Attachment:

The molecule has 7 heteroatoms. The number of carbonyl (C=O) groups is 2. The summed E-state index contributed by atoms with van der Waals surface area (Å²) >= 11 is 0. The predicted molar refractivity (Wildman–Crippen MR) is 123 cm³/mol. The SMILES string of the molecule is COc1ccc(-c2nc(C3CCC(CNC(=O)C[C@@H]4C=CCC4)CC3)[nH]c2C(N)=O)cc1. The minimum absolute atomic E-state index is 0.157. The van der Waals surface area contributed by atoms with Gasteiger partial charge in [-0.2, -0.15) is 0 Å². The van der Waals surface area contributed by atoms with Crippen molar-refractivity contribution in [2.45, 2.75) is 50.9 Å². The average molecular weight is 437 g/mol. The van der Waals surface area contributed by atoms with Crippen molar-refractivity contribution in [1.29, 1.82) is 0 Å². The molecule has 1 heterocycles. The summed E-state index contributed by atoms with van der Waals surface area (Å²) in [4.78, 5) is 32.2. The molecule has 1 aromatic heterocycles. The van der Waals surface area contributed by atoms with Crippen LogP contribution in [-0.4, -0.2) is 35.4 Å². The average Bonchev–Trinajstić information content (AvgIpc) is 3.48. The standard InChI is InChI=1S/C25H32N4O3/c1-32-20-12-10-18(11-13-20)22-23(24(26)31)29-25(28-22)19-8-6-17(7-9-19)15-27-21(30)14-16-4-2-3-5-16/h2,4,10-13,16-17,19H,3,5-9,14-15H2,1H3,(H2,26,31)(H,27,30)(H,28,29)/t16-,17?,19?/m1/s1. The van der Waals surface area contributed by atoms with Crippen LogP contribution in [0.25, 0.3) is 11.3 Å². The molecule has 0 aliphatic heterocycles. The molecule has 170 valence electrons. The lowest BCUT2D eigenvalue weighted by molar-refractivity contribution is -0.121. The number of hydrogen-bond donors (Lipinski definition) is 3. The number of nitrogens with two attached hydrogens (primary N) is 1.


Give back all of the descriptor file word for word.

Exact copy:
The molecule has 7 heteroatoms. The number of carbonyl (C=O) groups is 2. The summed E-state index contributed by atoms with van der Waals surface area (Å²) >= 11 is 0. The predicted molar refractivity (Wildman–Crippen MR) is 123 cm³/mol. The SMILES string of the molecule is COc1ccc(-c2nc(C3CCC(CNC(=O)C[C@@H]4C=CCC4)CC3)[nH]c2C(N)=O)cc1. The minimum absolute atomic E-state index is 0.157. The van der Waals surface area contributed by atoms with Gasteiger partial charge in [-0.2, -0.15) is 0 Å². The van der Waals surface area contributed by atoms with Crippen molar-refractivity contribution in [2.45, 2.75) is 50.9 Å². The average molecular weight is 437 g/mol. The van der Waals surface area contributed by atoms with Crippen molar-refractivity contribution in [1.29, 1.82) is 0 Å². The molecule has 1 heterocycles. The summed E-state index contributed by atoms with van der Waals surface area (Å²) in [4.78, 5) is 32.2. The molecule has 1 aromatic heterocycles. The van der Waals surface area contributed by atoms with Crippen LogP contribution in [-0.4, -0.2) is 35.4 Å². The average Bonchev–Trinajstić information content (AvgIpc) is 3.48. The standard InChI is InChI=1S/C25H32N4O3/c1-32-20-12-10-18(11-13-20)22-23(24(26)31)29-25(28-22)19-8-6-17(7-9-19)15-27-21(30)14-16-4-2-3-5-16/h2,4,10-13,16-17,19H,3,5-9,14-15H2,1H3,(H2,26,31)(H,27,30)(H,28,29)/t16-,17?,19?/m1/s1. The van der Waals surface area contributed by atoms with Crippen LogP contribution in [0.25, 0.3) is 11.3 Å². The molecule has 0 aliphatic heterocycles. The molecule has 170 valence electrons. The lowest BCUT2D eigenvalue weighted by molar-refractivity contribution is -0.121. The number of hydrogen-bond donors (Lipinski definition) is 3. The number of nitrogens with two attached hydrogens (primary N) is 1.